A Cuban dissident died Sunday following a run-in with authorities at a protest, said fellow government opponents who accused police of beating him and provoking his death.
Juan Wilfredo Soto died early in the morning in the central city of Santa Clara, fellow dissident Guillermo Farinas told The Associated Press in an interview by telephone from a funeral home where he said family members were gathered.
Farinas said Soto was detained and beaten Thursday during an anti-government protest. Soto was hospitalized and Farinas said doctors told him he died of pancreatitis, but he said he had not seen a death certificate yet.
Cuban authorities did not immediately respond to a request for comment, and details of the protest and alleged beating could not be independently confirmed by the AP.
Pancreatitis has a number of possible causes, and Farinas acknowledged that Soto, 46, had a number of pre-existing health issues including diabetes, circulatory and heart problems, and gout.
But Farinas said he believes police are responsible: "This killing cannot go unpunished."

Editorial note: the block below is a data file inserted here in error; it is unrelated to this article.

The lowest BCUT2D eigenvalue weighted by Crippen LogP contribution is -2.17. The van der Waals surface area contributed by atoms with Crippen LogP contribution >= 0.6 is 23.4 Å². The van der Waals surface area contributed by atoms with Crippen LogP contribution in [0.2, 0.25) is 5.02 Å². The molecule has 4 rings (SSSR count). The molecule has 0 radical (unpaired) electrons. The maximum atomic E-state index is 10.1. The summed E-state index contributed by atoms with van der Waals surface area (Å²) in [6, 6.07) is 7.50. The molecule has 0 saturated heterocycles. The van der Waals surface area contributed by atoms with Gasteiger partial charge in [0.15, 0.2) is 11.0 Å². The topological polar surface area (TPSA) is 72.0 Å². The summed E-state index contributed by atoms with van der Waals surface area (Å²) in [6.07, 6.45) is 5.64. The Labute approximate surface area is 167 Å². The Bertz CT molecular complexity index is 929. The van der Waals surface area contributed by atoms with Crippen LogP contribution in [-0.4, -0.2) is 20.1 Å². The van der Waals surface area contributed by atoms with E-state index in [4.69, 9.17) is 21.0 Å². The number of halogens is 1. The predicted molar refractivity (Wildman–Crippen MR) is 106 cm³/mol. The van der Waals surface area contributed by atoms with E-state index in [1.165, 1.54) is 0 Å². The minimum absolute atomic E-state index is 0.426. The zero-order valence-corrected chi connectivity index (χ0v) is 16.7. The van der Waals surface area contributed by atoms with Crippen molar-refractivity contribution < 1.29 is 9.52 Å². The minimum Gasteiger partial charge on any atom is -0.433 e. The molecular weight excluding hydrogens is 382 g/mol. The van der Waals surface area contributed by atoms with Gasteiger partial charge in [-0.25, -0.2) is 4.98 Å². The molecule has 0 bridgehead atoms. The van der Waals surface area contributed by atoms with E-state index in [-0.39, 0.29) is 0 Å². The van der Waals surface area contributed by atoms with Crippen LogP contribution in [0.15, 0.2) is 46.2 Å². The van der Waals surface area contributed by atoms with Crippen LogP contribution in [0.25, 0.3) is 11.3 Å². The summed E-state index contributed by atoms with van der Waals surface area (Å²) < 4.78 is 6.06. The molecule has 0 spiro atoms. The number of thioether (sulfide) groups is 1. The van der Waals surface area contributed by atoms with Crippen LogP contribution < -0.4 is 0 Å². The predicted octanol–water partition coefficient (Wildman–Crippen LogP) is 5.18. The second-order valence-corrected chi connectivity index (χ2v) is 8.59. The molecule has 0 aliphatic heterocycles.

Little-known outside Santa Clara, Soto was among those who supported a 134-day hunger strike by Farinas last year to press for the release of political prisoners, a protest that the European Union recognized by awarding Farinas its Sakharov human rights prize.
The government frequently calls the island's small community of dissidents "mercenaries," common criminals financed from the United States with the purpose of undermining the revolution.
Elizardo Sanchez, leader of the dissident Cuban Commission for Human Rights and National Reconciliation, also linked Soto's death to his detention.
"We believe that the blows he received were a catalyst," Sanchez said. "We do not think there was a political intent to kill him, but there was a struggle when he was yelling anti-government slogans."
He alleged that there has been increased physical intimidation and violence against dissidents in the past two months.